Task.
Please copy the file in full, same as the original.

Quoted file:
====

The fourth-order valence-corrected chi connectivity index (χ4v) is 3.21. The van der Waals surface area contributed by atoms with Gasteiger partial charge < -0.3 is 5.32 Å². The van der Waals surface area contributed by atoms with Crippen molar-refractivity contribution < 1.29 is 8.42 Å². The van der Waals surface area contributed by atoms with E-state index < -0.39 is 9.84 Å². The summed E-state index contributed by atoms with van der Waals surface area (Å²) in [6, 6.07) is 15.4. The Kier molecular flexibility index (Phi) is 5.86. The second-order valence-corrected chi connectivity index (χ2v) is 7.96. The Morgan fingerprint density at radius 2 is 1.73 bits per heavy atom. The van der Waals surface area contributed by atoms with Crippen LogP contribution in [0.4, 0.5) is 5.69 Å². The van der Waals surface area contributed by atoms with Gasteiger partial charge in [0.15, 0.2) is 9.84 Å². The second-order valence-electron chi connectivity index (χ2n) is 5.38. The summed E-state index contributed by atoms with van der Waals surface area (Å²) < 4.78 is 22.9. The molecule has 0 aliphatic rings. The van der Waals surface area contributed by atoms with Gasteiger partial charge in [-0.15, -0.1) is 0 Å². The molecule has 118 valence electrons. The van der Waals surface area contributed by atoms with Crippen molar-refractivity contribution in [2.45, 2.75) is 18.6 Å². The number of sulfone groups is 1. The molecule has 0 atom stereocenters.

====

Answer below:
The fourth-order valence-corrected chi connectivity index (χ4v) is 3.21. The van der Waals surface area contributed by atoms with Gasteiger partial charge < -0.3 is 5.32 Å². The van der Waals surface area contributed by atoms with Crippen molar-refractivity contribution < 1.29 is 8.42 Å². The van der Waals surface area contributed by atoms with E-state index < -0.39 is 9.84 Å². The summed E-state index contributed by atoms with van der Waals surface area (Å²) in [6, 6.07) is 15.4. The Kier molecular flexibility index (Phi) is 5.86. The second-order valence-corrected chi connectivity index (χ2v) is 7.96. The Morgan fingerprint density at radius 2 is 1.73 bits per heavy atom. The van der Waals surface area contributed by atoms with Crippen LogP contribution in [0.4, 0.5) is 5.69 Å². The van der Waals surface area contributed by atoms with Gasteiger partial charge in [0.15, 0.2) is 9.84 Å². The second-order valence-electron chi connectivity index (χ2n) is 5.38. The summed E-state index contributed by atoms with van der Waals surface area (Å²) < 4.78 is 22.9. The molecule has 0 aliphatic rings. The van der Waals surface area contributed by atoms with Gasteiger partial charge in [-0.15, -0.1) is 0 Å². The molecule has 118 valence electrons. The van der Waals surface area contributed by atoms with Crippen molar-refractivity contribution in [2.45, 2.75) is 18.6 Å². The number of sulfone groups is 1. The molecule has 0 atom stereocenters.